Princeton President Shirley Tilghman to open lecture series on women, science, and leadership

Posted October 21st, 2008 at 3:41 pm.

Princeton University President Shirley Tilghman, a molecular biologist, will open a lecture series on science and leadership on Wednesday, Oct. 29, at 7:30 p.m. in Wyndham’s Ely Room, with a talk titled “To Boldly Go Where Men Have Gone Before: Women Scientists and Academic Leadership.”

Tilghman is the first of four lecturers who, over the course of the academic year, will discuss the challenges and opportunities women face as scientists and academic leaders, in a series sponsored by the Katharine Houghton Hepburn Center and the Center for Science in Society.

“Science and academic leadership have been fields historically dominated by men,” notes Hepburn Center Director Leslie Rescorla. “This lecture series celebrates Bryn Mawr’s long history of distinction in encouraging women to excel in both fields, which is demonstrated by its record of graduates pursuing doctoral degrees in math and science and by its roster of women presidents dating back more than a century.”

Tilghman was elected Princeton’s 19th president on May 5, 2001. An exceptional teacher and a world-renowned scholar and leader in the field of molecular biology, Tilghman served on the Princeton faculty for 15 years before being named president.

A native of Canada, Tilghman received her Honors B.Sc. in chemistry from Queen’s University in Kingston, Ontario, and her Ph.D. in biochemistry from Temple University. During her scientific career as a mammalian developmental geneticist, she studied the way in which genes are organized in the genome and regulated during early development. A member of the National Research Council’s committee that set the blueprint for the U.S. effort in the Human Genome Project, she also was one of the founding members of the National Advisory Council of the Human Genome Project for the National Institutes of Health.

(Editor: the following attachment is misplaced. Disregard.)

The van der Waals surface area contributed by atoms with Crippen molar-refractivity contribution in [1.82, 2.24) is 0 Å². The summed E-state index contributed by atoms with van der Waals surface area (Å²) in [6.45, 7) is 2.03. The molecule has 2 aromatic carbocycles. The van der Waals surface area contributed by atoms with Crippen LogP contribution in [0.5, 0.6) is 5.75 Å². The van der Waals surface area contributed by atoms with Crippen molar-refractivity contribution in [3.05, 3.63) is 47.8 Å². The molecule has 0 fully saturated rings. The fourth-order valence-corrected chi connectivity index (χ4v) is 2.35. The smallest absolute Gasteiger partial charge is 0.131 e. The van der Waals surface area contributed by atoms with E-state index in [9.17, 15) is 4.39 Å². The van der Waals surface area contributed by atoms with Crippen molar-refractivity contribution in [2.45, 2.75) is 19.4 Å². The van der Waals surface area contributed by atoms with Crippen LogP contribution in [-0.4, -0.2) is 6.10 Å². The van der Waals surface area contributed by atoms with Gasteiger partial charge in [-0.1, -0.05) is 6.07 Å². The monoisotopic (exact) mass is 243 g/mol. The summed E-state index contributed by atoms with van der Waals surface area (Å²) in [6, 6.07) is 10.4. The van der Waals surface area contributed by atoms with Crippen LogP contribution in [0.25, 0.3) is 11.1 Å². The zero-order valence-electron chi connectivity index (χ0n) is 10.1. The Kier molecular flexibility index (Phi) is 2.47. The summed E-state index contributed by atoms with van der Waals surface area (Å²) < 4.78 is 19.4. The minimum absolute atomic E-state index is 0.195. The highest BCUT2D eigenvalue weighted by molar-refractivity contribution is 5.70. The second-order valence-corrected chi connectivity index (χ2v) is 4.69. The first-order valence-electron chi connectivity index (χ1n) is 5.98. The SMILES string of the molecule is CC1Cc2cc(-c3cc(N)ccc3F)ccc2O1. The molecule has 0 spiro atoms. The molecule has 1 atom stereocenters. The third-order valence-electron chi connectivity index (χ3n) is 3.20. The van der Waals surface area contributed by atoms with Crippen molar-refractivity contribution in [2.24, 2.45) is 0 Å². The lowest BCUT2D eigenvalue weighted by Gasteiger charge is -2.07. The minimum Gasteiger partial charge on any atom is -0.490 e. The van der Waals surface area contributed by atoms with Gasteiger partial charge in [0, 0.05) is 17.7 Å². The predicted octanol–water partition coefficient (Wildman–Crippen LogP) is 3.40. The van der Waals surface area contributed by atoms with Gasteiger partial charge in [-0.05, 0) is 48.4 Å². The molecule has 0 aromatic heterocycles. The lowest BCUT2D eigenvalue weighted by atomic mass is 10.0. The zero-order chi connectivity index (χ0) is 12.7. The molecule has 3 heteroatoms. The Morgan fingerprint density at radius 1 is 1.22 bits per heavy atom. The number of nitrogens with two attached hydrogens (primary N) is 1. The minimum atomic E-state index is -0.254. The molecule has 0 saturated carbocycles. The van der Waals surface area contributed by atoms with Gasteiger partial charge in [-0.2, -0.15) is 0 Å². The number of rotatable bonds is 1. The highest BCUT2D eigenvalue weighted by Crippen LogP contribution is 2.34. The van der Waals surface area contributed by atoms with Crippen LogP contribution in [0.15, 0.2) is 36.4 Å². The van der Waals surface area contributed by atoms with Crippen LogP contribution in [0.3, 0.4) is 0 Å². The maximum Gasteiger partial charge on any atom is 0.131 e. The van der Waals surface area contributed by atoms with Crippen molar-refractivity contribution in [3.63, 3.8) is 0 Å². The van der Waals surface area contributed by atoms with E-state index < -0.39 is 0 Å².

Tilghman was appointed an investigator of the Howard Hughes Medical Institute in 1988, and in 1998 was named the founding director of Princeton’s multidisciplinary Lewis-Sigler Institute for Integrative Genomics. She is the recipient of a Lifetime Achievement Award from the Society for Developmental Biology, the Genetics Society of America Medal, and the L’Oreal-UNESCO Award for Women in Science. She is a member of the American Philosophical Society, the National Academy of Sciences, the Institute of Medicine, and the Royal Society of London. She also serves as a Trustee of the Jackson Laboratory and, the Carnegie Endowment for International Peace, and as a director of Google Inc.

The “Science and Leadership” series will continue next semester. The speakers on the roster:

  • Syracuse University Chancellor Nancy Cantor, a psychologist, will speak on Feb. 24
  • McGill University Principal and Vice Chancellor Heather Monroe-Blum, an epidemiologist, will speak on March 3
  • University of Iowa President Sally Mason, a biologist, will speak on April 2

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